It is the Earth’s most severe known extinction event, with up to 96% of all marine species and 70% of terrestrial vertebrate species becoming extinct. It was the largest known mass extinction of insects. Some 57% of all biological families and 83% of all genera became extinct.

But this research suggests that what appears in the rock as a Year Zero for life on earth was actually a long drawn-out transition, apparently involving multiple causes and affecting different parts of the world at different times:

New ages for fossilized vertebrates that lived just after the demise of the fauna that dominated the late Permian show that the ecosystem changes began hundreds of thousands of years earlier on land than in the sea, eventually resulting in the demise of up to 70% of terrestrial vertebrate species. The later marine extinction, in which nearly 95% of ocean species disappeared, may have occurred over the time span of tens of thousands of years.

Now granted, all those species became extinct eventually, and so all the members of them did indeed die. But since every animal that has ever lived has also died, that is scarcely a scientific bombshell. Over those kind of time scales, many of those extinctions probably happened as gently as any reduction of reproductive capacity seen in recent times. If we accept, for the sake of argument, the common view that giant pandas are just badly adapted, rather than purely a victim of human depradation of habitat, then their gradual decline before WWF got going would have led the species to die peacefully in bed. “Differential reproduction” is the mature scientific characterisation of natural selection: “red in tooth and claw” is just poetic polemic (in this case, by Alfred Lord Tennyson).

In Schneider’s book, one of the evils he laments is that many of these species never even got to leave any genetic descendants. Well, I’m sorry, but my dog, being neutered, is in the same position and shows no distress at all, especially at meal times or out on walk. Even in the human situation, I have five grandchildren, and my unmarried brother no descendants. And life for both of us goes on in ups and downs.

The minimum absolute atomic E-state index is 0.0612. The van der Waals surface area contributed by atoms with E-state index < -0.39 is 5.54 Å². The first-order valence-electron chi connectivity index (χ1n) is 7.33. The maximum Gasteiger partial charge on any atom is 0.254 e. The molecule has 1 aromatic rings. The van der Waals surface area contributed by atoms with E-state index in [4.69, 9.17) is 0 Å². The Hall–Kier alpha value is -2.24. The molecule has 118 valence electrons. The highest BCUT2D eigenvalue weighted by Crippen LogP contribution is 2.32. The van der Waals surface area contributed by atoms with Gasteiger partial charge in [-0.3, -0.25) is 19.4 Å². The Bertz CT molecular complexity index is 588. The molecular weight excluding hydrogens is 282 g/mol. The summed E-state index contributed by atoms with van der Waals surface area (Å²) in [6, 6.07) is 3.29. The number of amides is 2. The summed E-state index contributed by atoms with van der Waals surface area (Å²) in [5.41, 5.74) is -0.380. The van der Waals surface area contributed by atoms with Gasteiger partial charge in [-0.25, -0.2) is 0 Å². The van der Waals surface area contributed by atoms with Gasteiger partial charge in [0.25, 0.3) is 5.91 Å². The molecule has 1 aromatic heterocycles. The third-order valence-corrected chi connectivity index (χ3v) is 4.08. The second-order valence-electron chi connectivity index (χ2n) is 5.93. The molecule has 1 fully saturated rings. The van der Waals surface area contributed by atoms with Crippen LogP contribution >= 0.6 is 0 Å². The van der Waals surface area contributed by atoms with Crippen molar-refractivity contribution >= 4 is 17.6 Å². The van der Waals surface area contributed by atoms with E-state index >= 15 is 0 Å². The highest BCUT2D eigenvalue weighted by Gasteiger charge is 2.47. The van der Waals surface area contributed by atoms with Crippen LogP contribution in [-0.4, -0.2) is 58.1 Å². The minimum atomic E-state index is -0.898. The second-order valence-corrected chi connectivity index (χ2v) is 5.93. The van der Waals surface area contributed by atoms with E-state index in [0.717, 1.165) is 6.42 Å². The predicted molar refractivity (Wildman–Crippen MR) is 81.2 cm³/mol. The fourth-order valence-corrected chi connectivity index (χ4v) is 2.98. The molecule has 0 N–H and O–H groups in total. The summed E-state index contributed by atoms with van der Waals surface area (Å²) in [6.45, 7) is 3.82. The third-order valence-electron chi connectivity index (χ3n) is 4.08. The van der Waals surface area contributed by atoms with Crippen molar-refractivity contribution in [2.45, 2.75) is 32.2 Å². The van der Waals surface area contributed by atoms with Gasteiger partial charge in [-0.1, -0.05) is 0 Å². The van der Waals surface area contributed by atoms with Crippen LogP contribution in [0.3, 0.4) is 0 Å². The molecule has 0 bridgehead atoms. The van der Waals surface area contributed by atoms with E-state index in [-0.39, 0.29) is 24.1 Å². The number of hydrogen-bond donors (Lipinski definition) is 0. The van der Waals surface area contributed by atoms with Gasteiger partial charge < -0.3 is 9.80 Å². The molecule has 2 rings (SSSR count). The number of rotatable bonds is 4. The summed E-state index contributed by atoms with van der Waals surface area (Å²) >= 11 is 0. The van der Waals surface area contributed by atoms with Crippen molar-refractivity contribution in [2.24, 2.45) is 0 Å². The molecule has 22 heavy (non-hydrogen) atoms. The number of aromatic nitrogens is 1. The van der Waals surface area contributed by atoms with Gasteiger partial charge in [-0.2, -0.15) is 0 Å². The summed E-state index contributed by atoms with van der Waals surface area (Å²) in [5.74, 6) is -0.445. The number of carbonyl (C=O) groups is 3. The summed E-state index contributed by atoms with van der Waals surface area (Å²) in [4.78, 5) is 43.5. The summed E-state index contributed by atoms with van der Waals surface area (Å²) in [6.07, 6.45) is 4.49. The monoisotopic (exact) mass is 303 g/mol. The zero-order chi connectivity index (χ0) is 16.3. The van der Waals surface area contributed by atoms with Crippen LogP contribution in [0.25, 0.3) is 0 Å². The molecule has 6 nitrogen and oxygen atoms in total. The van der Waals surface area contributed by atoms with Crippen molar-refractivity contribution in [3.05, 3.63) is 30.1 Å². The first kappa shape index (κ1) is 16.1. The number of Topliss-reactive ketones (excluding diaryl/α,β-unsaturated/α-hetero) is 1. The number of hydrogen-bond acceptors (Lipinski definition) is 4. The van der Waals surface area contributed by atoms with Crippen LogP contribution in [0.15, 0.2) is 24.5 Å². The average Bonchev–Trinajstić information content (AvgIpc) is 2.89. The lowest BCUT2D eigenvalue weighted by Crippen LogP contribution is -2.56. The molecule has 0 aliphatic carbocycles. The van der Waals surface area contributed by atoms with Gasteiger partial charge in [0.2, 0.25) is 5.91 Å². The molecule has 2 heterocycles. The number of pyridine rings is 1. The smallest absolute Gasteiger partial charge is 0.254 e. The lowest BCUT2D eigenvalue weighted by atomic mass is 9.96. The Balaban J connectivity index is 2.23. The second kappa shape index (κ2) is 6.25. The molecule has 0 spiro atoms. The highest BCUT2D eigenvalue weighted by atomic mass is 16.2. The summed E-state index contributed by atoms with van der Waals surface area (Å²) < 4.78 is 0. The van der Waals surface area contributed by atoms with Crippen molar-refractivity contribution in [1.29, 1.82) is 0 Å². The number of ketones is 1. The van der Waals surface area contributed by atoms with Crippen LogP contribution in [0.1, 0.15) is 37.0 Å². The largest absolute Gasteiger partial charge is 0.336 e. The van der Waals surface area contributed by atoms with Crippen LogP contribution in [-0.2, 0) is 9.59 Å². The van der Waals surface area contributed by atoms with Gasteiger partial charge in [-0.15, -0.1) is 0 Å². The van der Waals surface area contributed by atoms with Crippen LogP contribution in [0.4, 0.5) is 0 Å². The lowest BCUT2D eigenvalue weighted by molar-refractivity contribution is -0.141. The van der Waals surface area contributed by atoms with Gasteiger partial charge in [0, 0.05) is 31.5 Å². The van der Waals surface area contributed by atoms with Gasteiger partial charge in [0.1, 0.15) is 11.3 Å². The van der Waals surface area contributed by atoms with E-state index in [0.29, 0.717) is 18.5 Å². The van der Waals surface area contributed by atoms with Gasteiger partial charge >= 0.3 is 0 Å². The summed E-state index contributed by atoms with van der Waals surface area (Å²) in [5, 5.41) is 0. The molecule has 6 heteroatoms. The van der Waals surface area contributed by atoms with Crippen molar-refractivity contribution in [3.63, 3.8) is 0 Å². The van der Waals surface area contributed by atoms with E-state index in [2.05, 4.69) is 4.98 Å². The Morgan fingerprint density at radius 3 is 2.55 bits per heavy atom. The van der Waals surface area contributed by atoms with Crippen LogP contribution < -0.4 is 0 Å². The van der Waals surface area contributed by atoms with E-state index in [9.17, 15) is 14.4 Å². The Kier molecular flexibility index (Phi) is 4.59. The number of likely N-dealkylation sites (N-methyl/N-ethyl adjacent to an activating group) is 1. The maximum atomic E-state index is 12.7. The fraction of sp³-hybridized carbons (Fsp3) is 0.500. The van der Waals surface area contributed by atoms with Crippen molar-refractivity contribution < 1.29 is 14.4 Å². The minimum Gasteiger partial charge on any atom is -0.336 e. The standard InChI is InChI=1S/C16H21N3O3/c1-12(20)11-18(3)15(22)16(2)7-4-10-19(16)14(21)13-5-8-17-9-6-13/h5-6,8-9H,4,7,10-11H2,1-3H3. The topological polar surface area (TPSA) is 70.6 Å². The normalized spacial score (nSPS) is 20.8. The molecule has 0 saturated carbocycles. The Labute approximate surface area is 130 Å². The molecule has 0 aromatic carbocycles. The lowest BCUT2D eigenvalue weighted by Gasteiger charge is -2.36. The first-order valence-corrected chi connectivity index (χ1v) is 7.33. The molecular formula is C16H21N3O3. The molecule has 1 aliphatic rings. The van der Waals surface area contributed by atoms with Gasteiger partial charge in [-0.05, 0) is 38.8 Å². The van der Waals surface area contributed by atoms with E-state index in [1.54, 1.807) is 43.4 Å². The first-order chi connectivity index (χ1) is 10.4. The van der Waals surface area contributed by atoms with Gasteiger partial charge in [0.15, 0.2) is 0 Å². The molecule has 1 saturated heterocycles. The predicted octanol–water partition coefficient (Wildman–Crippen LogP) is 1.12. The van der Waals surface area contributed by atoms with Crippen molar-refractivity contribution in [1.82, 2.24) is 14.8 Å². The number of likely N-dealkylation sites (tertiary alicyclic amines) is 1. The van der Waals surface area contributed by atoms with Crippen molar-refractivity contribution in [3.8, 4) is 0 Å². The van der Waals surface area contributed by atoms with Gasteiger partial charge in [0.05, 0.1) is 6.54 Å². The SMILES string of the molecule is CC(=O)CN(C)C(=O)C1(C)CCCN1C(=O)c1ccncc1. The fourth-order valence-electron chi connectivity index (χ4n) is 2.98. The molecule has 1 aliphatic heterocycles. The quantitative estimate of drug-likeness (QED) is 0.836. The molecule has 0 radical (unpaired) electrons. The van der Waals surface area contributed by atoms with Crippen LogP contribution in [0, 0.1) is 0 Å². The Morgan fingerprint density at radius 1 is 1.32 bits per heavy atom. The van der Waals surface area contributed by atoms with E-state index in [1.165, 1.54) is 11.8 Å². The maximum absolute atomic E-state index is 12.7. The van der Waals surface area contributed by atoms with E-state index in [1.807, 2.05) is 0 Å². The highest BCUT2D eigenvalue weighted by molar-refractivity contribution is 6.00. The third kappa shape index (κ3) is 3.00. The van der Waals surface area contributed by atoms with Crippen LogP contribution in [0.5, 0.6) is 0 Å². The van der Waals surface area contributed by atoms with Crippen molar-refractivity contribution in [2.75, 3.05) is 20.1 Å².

But those who’ve read Josh Swamidass’s Genealogical Adam and Eve will understand that even successful breeders eventually leave no genetic inheritance: most of our ancestors are “genetic ghosts” who have left us no genes, which means also that most of my distant descendants will inherit none of my genes. And genetics being what it is, any of my genes that do happen to survive will have mutated significantly. The animals are wise to feel no regrets about their great-great-grandchildren.

And so another scientific objection to orthodox Christian doctrine turns out to be more a question of our limited perspective, as well as our anthropocentric take on what it is right or wrong for God to do with his own creation.

It’s supposed to be a moral conundrum whether God does what is good because he is moral, or whether what he does is good by definition, whether moral or not. This is crazy talk, because there is no moral law apart from God, and morality is his gift to us, as creatures accountable only to him. The truth is that the two are simultaneouly true: What God does is good because he is good because he is God.

You might as well ask whether things only exist because God actually creates them, or whether we only think they exist because he is the Creator by definition.

But that kind of truth is only perceived by a faith that puts him at the centre of everything.

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About Jon Garvey

Training in medicine (which was my career), social psychology and theology. Interests in most things, but especially the science-faith interface. The rest of my time, though, is spent writing, playing and recording music.
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2 Responses to A little science is a dangerous thing

  1. swamidass says:

    Great article. Btw, hoping to plug your book in the upcoming Sapientia series on the GAE.